Regional
1:00 am
Mon December 23, 2013

Environmentally Friendly Ways to Dispose of Old Electronic Devices

Plenty of people unwrapping gifts this week will find a gadget featuring the latest technology inside.

Sales of smart phones and tablets are growing, according to Forbes.com, and a couple big companies recently launched new gaming systems. That means there could be a lot of old electronic devices in need of a new home.

Computer components and other electronics await recycling at Goodwill in Bay View
Credit Ann-Elise Henzl

One place you can take them is Goodwill. Christopher Talton manages three of the retail outlets. Employees at the warehouse in the back of the Bay View store are sorting through electronic donations.

“Looks like quite a few printers, a scanner, lots of cords, I see a keyboard, I see Christmas lights, because again that’s going go be cords,” Talton says.

Talton says workers determine what to do with each, depending on its condition.

“First and foremost, we want to sell the items if they are of value. We’re going to get the most amount of money per item by pricing it and putting it on the sales floor, and hopefully selling it,” Talton says.

Those Goodwill cannot sell to customers, it sells to vendors who extract the reusable parts. They can be valuable, according to Sarah Murray of the state Department of Natural Resources.

“There’s small amounts of precious metals like copper and gold and silver, platinum. Those can get reclaimed by very specialized smelters and they can be reused in electronics or other products. Plastics from electronics sometimes get made into new electronics. They can be made into other things, like lawn furniture,” Murray says.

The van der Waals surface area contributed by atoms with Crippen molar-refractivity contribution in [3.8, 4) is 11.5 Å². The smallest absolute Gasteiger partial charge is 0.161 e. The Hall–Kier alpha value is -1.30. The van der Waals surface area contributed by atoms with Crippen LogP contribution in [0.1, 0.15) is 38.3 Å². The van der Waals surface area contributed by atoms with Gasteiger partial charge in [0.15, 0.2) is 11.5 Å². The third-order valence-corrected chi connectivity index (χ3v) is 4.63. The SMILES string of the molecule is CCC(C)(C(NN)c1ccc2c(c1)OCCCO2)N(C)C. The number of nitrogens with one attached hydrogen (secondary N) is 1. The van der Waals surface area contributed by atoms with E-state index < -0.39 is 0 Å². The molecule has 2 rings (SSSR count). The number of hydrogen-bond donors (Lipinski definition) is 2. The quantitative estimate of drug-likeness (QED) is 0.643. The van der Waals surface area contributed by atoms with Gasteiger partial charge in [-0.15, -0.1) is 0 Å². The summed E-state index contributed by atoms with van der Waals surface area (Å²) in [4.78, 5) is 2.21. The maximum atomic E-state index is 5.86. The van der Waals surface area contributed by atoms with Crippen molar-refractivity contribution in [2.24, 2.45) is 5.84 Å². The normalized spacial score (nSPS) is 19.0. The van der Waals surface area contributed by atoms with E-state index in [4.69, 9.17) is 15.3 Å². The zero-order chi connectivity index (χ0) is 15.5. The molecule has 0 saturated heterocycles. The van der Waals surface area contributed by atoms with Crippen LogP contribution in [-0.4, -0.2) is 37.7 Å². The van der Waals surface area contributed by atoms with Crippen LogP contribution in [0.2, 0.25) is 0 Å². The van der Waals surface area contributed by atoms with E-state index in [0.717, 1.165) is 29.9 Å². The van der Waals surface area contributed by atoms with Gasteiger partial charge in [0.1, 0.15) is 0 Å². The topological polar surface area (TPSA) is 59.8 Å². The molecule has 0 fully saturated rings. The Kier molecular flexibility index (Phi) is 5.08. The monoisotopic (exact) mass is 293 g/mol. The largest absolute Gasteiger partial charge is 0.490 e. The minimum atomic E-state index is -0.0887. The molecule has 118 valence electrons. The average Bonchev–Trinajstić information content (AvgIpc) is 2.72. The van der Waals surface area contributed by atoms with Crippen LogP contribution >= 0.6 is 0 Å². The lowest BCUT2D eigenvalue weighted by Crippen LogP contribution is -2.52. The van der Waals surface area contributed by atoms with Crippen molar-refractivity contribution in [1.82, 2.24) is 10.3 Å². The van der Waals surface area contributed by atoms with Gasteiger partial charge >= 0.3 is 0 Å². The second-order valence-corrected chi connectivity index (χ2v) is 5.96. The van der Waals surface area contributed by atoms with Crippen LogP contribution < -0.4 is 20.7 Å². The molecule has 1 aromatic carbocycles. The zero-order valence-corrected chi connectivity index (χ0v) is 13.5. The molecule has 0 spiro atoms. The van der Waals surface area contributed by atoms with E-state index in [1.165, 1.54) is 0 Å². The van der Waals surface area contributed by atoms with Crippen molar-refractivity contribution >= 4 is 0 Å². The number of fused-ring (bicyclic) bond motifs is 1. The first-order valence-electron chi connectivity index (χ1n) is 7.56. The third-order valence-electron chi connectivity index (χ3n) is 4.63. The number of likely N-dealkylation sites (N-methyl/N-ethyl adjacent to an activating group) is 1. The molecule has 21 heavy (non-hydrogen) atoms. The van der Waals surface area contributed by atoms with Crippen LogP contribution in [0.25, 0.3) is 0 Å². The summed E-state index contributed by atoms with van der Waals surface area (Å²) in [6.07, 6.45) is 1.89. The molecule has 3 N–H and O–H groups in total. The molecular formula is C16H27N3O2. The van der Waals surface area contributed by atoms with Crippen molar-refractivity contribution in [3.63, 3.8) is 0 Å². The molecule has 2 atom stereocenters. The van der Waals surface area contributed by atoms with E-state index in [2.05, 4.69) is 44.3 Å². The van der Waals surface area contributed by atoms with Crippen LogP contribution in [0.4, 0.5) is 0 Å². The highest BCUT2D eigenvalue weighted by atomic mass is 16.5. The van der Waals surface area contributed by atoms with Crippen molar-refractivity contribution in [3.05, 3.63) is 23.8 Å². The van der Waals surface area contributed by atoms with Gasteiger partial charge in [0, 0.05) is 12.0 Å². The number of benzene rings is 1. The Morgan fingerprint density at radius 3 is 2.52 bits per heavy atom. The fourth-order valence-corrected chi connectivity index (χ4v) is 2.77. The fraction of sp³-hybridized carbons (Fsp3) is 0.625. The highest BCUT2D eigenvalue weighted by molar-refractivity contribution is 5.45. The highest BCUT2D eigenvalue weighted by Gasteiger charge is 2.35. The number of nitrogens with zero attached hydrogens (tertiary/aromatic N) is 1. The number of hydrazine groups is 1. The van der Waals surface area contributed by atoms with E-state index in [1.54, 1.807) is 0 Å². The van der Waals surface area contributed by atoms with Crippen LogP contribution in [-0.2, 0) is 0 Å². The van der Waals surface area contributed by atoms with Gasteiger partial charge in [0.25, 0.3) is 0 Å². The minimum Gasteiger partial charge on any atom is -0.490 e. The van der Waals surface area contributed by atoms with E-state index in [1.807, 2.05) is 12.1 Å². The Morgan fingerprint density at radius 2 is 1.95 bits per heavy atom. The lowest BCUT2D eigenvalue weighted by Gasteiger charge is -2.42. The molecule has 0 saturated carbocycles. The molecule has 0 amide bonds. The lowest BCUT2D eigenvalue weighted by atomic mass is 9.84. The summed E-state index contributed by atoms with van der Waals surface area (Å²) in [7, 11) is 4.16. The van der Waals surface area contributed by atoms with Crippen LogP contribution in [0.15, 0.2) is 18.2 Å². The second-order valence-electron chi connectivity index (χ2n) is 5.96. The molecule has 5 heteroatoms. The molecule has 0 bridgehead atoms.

Murray says there’s another good reason not to throw out old electronics.

Goodwill workers wear shirts bearing the organization’s philosophy on recycling
Credit Ann-Elise Henzl

“Modern landfills are designed to keep contamination from getting into the environment, but there’s always the chance that eventually there could be some kind of contamination, maybe from the water that accumulates in landfills, and so it's just a better idea to make sure that we don’t put harmful things in there when we can avoid it,” Murray says.

There are other options, besides donating old devices. For instance, you can trade them. Kelly Stoeckigt works at the Best Buy store across from Mayfair Mall.

“They’re able to receive a store credit, pending the condition of the product,” Stoeckigt says.

The store also collects items with no trade-in value. The list of acceptable products may be longer than you’d expect.

"Cable, batteries – general batteries, laptop batteries – basically anything that you wouldn’t want to dispose in the garbage we’re able to do electronic recycling on,” Stoeckigt says.

Best Buy breaks even with its recycling program, and considers it a convenience for customers.

Donated items in good condition end up on store shelves
Credit Ann-Elise Henzl

Sarah Murray of the DNR says Wisconsin has come a long way in the four years since it adopted an electronics recycling law. It prohibits residents from throwing items like TVs, smart phones and computers into the trash, and requires their makers to pay for recycling. Murray says the law has diverted millions of pounds of electronic waste from landfills. She says in the past year, the total averaged out to nearly seven pounds per person.